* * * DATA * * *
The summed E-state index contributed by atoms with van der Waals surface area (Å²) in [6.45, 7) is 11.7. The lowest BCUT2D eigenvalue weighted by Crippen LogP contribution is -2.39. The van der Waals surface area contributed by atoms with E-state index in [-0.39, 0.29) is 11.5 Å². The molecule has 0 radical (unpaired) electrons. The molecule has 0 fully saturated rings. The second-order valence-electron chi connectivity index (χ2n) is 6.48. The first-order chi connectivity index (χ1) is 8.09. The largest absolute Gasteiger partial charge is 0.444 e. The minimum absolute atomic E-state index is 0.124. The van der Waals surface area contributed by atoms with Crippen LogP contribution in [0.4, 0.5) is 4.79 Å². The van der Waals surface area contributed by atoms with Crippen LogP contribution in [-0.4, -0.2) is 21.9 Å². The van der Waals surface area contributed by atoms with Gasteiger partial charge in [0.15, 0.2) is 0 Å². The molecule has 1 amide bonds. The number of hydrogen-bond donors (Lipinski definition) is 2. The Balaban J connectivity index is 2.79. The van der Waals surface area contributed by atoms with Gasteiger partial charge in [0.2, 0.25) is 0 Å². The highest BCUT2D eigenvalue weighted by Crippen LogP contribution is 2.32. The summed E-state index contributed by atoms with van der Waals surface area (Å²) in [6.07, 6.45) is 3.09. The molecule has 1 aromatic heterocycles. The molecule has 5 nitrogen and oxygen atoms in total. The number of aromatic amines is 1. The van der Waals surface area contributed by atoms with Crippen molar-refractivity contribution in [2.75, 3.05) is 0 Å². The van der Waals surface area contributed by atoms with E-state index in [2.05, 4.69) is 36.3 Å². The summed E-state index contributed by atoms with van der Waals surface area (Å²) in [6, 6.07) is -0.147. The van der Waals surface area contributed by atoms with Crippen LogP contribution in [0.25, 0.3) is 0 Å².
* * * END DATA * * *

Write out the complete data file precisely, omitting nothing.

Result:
The summed E-state index contributed by atoms with van der Waals surface area (Å²) in [6.45, 7) is 11.7. The lowest BCUT2D eigenvalue weighted by Crippen LogP contribution is -2.39. The van der Waals surface area contributed by atoms with E-state index in [-0.39, 0.29) is 11.5 Å². The molecule has 0 radical (unpaired) electrons. The molecule has 0 fully saturated rings. The second-order valence-electron chi connectivity index (χ2n) is 6.48. The first-order chi connectivity index (χ1) is 8.09. The largest absolute Gasteiger partial charge is 0.444 e. The minimum absolute atomic E-state index is 0.124. The van der Waals surface area contributed by atoms with Crippen LogP contribution in [0.4, 0.5) is 4.79 Å². The van der Waals surface area contributed by atoms with Crippen LogP contribution in [-0.4, -0.2) is 21.9 Å². The van der Waals surface area contributed by atoms with Gasteiger partial charge in [0.15, 0.2) is 0 Å². The molecule has 1 amide bonds. The number of hydrogen-bond donors (Lipinski definition) is 2. The Balaban J connectivity index is 2.79. The van der Waals surface area contributed by atoms with Gasteiger partial charge in [0.2, 0.25) is 0 Å². The highest BCUT2D eigenvalue weighted by Crippen LogP contribution is 2.32. The summed E-state index contributed by atoms with van der Waals surface area (Å²) in [6.07, 6.45) is 3.09. The molecule has 1 aromatic heterocycles. The molecule has 5 nitrogen and oxygen atoms in total. The number of aromatic amines is 1. The van der Waals surface area contributed by atoms with Crippen molar-refractivity contribution in [2.75, 3.05) is 0 Å². The van der Waals surface area contributed by atoms with E-state index in [2.05, 4.69) is 36.3 Å². The summed E-state index contributed by atoms with van der Waals surface area (Å²) in [6, 6.07) is -0.147. The van der Waals surface area contributed by atoms with Crippen LogP contribution in [0.25, 0.3) is 0 Å².